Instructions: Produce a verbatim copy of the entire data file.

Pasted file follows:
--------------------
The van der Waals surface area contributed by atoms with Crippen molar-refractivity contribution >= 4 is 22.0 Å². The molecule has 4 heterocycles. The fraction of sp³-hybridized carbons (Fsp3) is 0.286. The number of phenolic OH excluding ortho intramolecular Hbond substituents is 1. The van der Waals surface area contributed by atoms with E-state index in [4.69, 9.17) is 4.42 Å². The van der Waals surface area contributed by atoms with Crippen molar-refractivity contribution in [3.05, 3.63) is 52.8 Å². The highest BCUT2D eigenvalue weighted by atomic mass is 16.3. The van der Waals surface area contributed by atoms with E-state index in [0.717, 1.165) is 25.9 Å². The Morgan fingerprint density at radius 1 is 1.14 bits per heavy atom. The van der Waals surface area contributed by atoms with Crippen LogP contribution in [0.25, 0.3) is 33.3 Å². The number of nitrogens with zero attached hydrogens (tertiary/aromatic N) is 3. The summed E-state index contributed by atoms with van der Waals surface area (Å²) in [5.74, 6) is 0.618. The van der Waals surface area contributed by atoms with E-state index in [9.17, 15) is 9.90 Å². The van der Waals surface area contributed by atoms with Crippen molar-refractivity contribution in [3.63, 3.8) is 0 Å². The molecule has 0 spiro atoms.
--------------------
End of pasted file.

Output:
The van der Waals surface area contributed by atoms with Crippen molar-refractivity contribution >= 4 is 22.0 Å². The molecule has 4 heterocycles. The fraction of sp³-hybridized carbons (Fsp3) is 0.286. The number of phenolic OH excluding ortho intramolecular Hbond substituents is 1. The van der Waals surface area contributed by atoms with E-state index in [4.69, 9.17) is 4.42 Å². The van der Waals surface area contributed by atoms with Crippen molar-refractivity contribution in [3.05, 3.63) is 52.8 Å². The highest BCUT2D eigenvalue weighted by atomic mass is 16.3. The van der Waals surface area contributed by atoms with E-state index in [0.717, 1.165) is 25.9 Å². The Morgan fingerprint density at radius 1 is 1.14 bits per heavy atom. The van der Waals surface area contributed by atoms with Crippen LogP contribution in [0.25, 0.3) is 33.3 Å². The number of nitrogens with zero attached hydrogens (tertiary/aromatic N) is 3. The summed E-state index contributed by atoms with van der Waals surface area (Å²) in [5.74, 6) is 0.618. The van der Waals surface area contributed by atoms with E-state index in [9.17, 15) is 9.90 Å². The van der Waals surface area contributed by atoms with Crippen molar-refractivity contribution in [3.63, 3.8) is 0 Å². The molecule has 0 spiro atoms.